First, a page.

• NV-Sen, 01: Well, maybe Democratic Rep. Dina Titus is serious about a Senate bid after all. Titus had previously expressed interest in running to succeed Harry Reid, but after Reid, the DSCC, and EMILY’s List rallied behind ex-state Attorney General Catherine Cortez Masto, it looked unlikely she’d give up her safe House seat for a risky Senate bid. But Titus is once again saying that she’s looking at the Senate race, and promises that “a decision will be coming soon.” Maybe Titus is just enjoying some extra time in the spotlight, but it does sound like she’s really considering a “damn the torpedoes, full speed ahead!” bid against the establishment-favored Masto. If Titus goes ahead with it, it will open up her safely blue 1st District. There are no shortage of Democrats who could seek this Las Vegas seat, and a few of them may be already running for Congress. State Sen. Ruben Kihuen and ex-Assembywoman Lucy Flores are currently challenging GOP freshman Cresent Hardy in the 4th District, but they may be tempted to switch over to the 1st if Titus leaves (Kihuen ran for the 1st in 2012 but dropped out when he decided he couldn’t beat Titus). Kihuen and Flores’ legislative districts are mostly contained in the 1st, and if they won, they’d be insulated from even the worst GOP wave in this Obama 66-32 seat.
  • PA-Sen: The Democratic primary to face Republican Sen. Pat Toomey has been locked in stasis for a while. National Democrats are dreading the idea of having Joe Sestak serve as their nominee again, and his weak first quarter haul didn’t assuage any of their fears. However, Allentown Mayor Ed Pawlowski, the only other notable candidate, didn’t impress anyone with his 2014 gubernatorial bid. The DSCC has been reaching out to Montgomery County Commissioner Josh Shapiro but he’s been non-committal. Meanwhile, potential candidates state Sen. Vincent Hughes, Philadelphia District Attorney Seth Williams, and ex-Rep. Chris Carney haven’t said anything about their plans in months. Maybe a Shapiro decision can break the logjam, but it’s anyone’s guess when he’ll make his 2016 plans clear. Politico tells us that Democrats are looking for other potential candidates, and one of them may be Katie McGinty. McGinty ran for governor in 2014 and took only 8 percent of the vote, but she impressed eventual winner Tom Wolf. McGinty serves as Wolf’s chief of staff and if she ran for Senate, she should be able to count on more institutional support than she enjoyed last year. Of course, that’s a big if, and there’s no word if McGinty is even interested.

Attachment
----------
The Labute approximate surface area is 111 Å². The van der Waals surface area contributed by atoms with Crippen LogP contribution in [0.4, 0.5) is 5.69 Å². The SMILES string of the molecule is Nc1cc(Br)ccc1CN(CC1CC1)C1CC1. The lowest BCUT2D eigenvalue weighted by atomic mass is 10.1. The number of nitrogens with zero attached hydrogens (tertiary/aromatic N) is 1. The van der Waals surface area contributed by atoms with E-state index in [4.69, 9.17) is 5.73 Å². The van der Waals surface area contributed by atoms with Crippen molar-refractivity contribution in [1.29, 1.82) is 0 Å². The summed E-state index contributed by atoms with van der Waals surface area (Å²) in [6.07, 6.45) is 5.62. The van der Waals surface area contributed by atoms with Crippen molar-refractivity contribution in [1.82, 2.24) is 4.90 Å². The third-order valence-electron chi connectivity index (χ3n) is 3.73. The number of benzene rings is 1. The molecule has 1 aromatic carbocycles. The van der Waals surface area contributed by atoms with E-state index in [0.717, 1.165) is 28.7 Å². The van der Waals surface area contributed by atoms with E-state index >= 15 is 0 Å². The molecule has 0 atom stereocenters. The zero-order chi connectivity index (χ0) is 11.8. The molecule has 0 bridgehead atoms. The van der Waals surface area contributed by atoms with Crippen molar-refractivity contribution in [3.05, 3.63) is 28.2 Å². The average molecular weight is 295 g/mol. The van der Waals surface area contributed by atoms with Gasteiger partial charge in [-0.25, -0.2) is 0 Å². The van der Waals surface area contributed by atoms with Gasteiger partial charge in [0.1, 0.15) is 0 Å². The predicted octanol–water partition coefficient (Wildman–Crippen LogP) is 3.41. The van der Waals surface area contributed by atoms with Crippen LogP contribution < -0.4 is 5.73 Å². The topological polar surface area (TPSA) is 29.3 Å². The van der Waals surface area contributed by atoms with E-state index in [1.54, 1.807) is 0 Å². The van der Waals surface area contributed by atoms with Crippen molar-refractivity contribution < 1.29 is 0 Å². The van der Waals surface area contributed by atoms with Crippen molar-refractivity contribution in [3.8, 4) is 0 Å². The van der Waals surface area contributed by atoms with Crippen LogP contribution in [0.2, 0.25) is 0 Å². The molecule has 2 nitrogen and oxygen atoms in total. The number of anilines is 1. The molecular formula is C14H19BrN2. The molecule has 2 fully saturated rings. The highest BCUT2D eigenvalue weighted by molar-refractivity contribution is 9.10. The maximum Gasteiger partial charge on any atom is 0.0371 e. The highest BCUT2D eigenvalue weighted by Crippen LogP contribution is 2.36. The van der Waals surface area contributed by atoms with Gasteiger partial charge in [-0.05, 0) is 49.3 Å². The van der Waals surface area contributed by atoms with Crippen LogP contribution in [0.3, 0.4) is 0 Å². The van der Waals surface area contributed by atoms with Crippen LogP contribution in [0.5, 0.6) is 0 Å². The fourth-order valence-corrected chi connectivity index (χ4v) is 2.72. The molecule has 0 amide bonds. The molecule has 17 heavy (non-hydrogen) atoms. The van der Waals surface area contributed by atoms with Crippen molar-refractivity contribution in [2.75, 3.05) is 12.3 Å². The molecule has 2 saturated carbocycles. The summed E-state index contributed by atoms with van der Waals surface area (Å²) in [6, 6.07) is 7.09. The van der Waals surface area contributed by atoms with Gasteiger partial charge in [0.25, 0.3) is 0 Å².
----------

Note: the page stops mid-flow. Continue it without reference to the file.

• KY-Gov: Tea partying businessman Matt Bevin emerged from Tuesday’s GOP primary with only an 83-vote lead over state Agriculture Commissioner James Comer, and it’s no surprise that Comer is requesting that the results be recanvassed. However, as Al Cross of the Institute for Rural Journalism and Community Issues reminds us, the recanvass is unlikely to change much even in a contest this tight. Most of the voting process is electronic, so there’s less room for mistakes. We saw that in 2010 in the state’s 6th District, where just one vote moved after the recanvass. The recanvass is scheduled for the morning of May 28 and we’ll see where things stand after that. However, while Comer has promised to get behind Bevin if things don’t change, he hasn’t ruled out seeking a recount if he gains votes on Thursday. A recount would take a lot longer to finish and Democratic nominee Jack Conway would love it if Comer dragged things out, but it doesn’t sound like Comer’s going to try unless he thinks he has a real path to victory after May 28.